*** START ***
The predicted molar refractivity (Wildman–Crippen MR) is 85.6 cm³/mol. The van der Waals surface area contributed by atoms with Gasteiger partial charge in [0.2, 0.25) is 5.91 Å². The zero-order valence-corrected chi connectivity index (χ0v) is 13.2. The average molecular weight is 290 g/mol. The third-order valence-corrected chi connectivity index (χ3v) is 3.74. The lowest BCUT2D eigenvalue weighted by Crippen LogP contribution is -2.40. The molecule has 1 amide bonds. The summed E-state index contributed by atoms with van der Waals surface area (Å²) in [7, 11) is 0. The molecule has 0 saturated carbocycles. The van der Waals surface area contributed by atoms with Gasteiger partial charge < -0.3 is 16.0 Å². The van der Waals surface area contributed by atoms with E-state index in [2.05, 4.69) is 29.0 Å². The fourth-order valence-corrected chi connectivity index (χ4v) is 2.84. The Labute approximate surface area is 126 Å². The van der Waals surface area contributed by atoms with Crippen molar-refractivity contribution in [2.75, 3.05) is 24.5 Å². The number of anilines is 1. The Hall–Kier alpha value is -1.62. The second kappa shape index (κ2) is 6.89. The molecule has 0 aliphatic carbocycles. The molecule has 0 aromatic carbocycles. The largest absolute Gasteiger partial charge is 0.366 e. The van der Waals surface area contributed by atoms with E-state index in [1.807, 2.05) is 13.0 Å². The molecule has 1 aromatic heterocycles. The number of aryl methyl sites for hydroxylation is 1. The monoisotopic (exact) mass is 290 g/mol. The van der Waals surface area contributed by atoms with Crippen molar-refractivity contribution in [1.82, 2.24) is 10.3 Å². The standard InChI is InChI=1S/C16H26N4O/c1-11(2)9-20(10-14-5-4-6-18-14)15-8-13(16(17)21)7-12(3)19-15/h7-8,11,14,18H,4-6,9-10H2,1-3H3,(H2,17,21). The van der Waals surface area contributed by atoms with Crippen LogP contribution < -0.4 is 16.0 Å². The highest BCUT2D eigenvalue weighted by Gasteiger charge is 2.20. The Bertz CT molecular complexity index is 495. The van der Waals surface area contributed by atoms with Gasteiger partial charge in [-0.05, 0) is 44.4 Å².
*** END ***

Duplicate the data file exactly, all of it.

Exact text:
The predicted molar refractivity (Wildman–Crippen MR) is 85.6 cm³/mol. The van der Waals surface area contributed by atoms with Gasteiger partial charge in [0.2, 0.25) is 5.91 Å². The zero-order valence-corrected chi connectivity index (χ0v) is 13.2. The average molecular weight is 290 g/mol. The third-order valence-corrected chi connectivity index (χ3v) is 3.74. The lowest BCUT2D eigenvalue weighted by Crippen LogP contribution is -2.40. The molecule has 1 amide bonds. The summed E-state index contributed by atoms with van der Waals surface area (Å²) in [7, 11) is 0. The molecule has 0 saturated carbocycles. The van der Waals surface area contributed by atoms with Gasteiger partial charge < -0.3 is 16.0 Å². The van der Waals surface area contributed by atoms with E-state index in [2.05, 4.69) is 29.0 Å². The fourth-order valence-corrected chi connectivity index (χ4v) is 2.84. The Labute approximate surface area is 126 Å². The van der Waals surface area contributed by atoms with Crippen molar-refractivity contribution in [2.75, 3.05) is 24.5 Å². The number of anilines is 1. The Hall–Kier alpha value is -1.62. The second kappa shape index (κ2) is 6.89. The molecule has 0 aliphatic carbocycles. The molecule has 0 aromatic carbocycles. The largest absolute Gasteiger partial charge is 0.366 e. The van der Waals surface area contributed by atoms with E-state index in [1.807, 2.05) is 13.0 Å². The molecule has 1 aromatic heterocycles. The number of aryl methyl sites for hydroxylation is 1. The monoisotopic (exact) mass is 290 g/mol. The van der Waals surface area contributed by atoms with Crippen molar-refractivity contribution in [1.82, 2.24) is 10.3 Å². The standard InChI is InChI=1S/C16H26N4O/c1-11(2)9-20(10-14-5-4-6-18-14)15-8-13(16(17)21)7-12(3)19-15/h7-8,11,14,18H,4-6,9-10H2,1-3H3,(H2,17,21). The van der Waals surface area contributed by atoms with Crippen LogP contribution < -0.4 is 16.0 Å². The highest BCUT2D eigenvalue weighted by Gasteiger charge is 2.20. The Bertz CT molecular complexity index is 495. The van der Waals surface area contributed by atoms with Gasteiger partial charge in [-0.05, 0) is 44.4 Å².